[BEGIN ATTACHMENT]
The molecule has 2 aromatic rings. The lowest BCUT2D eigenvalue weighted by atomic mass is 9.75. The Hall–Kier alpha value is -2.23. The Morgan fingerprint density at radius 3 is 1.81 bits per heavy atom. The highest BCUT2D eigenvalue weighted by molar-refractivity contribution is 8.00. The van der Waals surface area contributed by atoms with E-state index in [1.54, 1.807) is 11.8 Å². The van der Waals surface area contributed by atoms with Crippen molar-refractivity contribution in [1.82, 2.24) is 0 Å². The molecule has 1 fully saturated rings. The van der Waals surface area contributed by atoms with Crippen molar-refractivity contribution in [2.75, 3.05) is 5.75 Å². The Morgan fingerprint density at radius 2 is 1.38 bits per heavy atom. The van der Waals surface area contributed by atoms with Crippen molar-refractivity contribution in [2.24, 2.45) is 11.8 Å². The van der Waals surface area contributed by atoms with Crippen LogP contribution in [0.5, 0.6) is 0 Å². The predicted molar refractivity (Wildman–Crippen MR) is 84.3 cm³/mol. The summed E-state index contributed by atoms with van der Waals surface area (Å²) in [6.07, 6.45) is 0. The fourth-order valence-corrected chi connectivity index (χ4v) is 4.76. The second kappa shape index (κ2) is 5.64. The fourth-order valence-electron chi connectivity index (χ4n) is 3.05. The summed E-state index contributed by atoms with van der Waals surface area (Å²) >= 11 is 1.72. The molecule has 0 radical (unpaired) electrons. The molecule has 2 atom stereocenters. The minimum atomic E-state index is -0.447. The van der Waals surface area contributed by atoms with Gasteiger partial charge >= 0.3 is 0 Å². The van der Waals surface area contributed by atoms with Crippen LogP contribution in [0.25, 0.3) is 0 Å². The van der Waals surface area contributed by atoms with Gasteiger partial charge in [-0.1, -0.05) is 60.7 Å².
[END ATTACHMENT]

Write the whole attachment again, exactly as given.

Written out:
The molecule has 2 aromatic rings. The lowest BCUT2D eigenvalue weighted by atomic mass is 9.75. The Hall–Kier alpha value is -2.23. The Morgan fingerprint density at radius 3 is 1.81 bits per heavy atom. The highest BCUT2D eigenvalue weighted by molar-refractivity contribution is 8.00. The van der Waals surface area contributed by atoms with E-state index in [1.54, 1.807) is 11.8 Å². The van der Waals surface area contributed by atoms with Crippen molar-refractivity contribution in [1.82, 2.24) is 0 Å². The molecule has 1 fully saturated rings. The van der Waals surface area contributed by atoms with Crippen molar-refractivity contribution in [2.75, 3.05) is 5.75 Å². The Morgan fingerprint density at radius 2 is 1.38 bits per heavy atom. The van der Waals surface area contributed by atoms with Crippen molar-refractivity contribution in [2.24, 2.45) is 11.8 Å². The van der Waals surface area contributed by atoms with Crippen LogP contribution in [0.5, 0.6) is 0 Å². The predicted molar refractivity (Wildman–Crippen MR) is 84.3 cm³/mol. The summed E-state index contributed by atoms with van der Waals surface area (Å²) in [6.07, 6.45) is 0. The fourth-order valence-corrected chi connectivity index (χ4v) is 4.76. The second kappa shape index (κ2) is 5.64. The fourth-order valence-electron chi connectivity index (χ4n) is 3.05. The summed E-state index contributed by atoms with van der Waals surface area (Å²) >= 11 is 1.72. The molecule has 0 radical (unpaired) electrons. The molecule has 2 atom stereocenters. The minimum atomic E-state index is -0.447. The van der Waals surface area contributed by atoms with Gasteiger partial charge >= 0.3 is 0 Å². The van der Waals surface area contributed by atoms with Crippen LogP contribution in [0.25, 0.3) is 0 Å². The van der Waals surface area contributed by atoms with Gasteiger partial charge in [-0.1, -0.05) is 60.7 Å².